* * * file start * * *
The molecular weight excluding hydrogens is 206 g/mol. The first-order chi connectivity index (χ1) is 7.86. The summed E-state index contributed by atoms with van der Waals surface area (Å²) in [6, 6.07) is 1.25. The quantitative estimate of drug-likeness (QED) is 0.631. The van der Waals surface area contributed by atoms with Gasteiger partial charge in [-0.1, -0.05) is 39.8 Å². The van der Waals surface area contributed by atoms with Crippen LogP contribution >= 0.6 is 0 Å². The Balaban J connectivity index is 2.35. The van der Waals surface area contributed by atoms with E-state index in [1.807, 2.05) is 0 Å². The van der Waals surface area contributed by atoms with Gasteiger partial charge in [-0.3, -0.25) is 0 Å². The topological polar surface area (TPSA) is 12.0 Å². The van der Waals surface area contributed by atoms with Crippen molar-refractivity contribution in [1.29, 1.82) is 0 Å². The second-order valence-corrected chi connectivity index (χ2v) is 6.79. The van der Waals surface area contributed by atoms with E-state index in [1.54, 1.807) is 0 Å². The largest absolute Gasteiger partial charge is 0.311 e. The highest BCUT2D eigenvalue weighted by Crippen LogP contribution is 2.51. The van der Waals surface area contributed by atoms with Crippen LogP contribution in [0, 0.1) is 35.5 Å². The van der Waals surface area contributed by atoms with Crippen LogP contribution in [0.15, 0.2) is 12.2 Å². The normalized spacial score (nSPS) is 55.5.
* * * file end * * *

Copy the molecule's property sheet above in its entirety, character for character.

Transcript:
The molecular weight excluding hydrogens is 206 g/mol. The first-order chi connectivity index (χ1) is 7.86. The summed E-state index contributed by atoms with van der Waals surface area (Å²) in [6, 6.07) is 1.25. The quantitative estimate of drug-likeness (QED) is 0.631. The van der Waals surface area contributed by atoms with Gasteiger partial charge in [-0.1, -0.05) is 39.8 Å². The van der Waals surface area contributed by atoms with Crippen LogP contribution >= 0.6 is 0 Å². The Balaban J connectivity index is 2.35. The van der Waals surface area contributed by atoms with E-state index in [1.807, 2.05) is 0 Å². The van der Waals surface area contributed by atoms with Gasteiger partial charge in [-0.3, -0.25) is 0 Å². The topological polar surface area (TPSA) is 12.0 Å². The van der Waals surface area contributed by atoms with Crippen molar-refractivity contribution in [1.29, 1.82) is 0 Å². The second-order valence-corrected chi connectivity index (χ2v) is 6.79. The van der Waals surface area contributed by atoms with E-state index in [1.54, 1.807) is 0 Å². The largest absolute Gasteiger partial charge is 0.311 e. The highest BCUT2D eigenvalue weighted by Crippen LogP contribution is 2.51. The van der Waals surface area contributed by atoms with Crippen LogP contribution in [0, 0.1) is 35.5 Å². The van der Waals surface area contributed by atoms with Crippen LogP contribution in [0.15, 0.2) is 12.2 Å². The normalized spacial score (nSPS) is 55.5.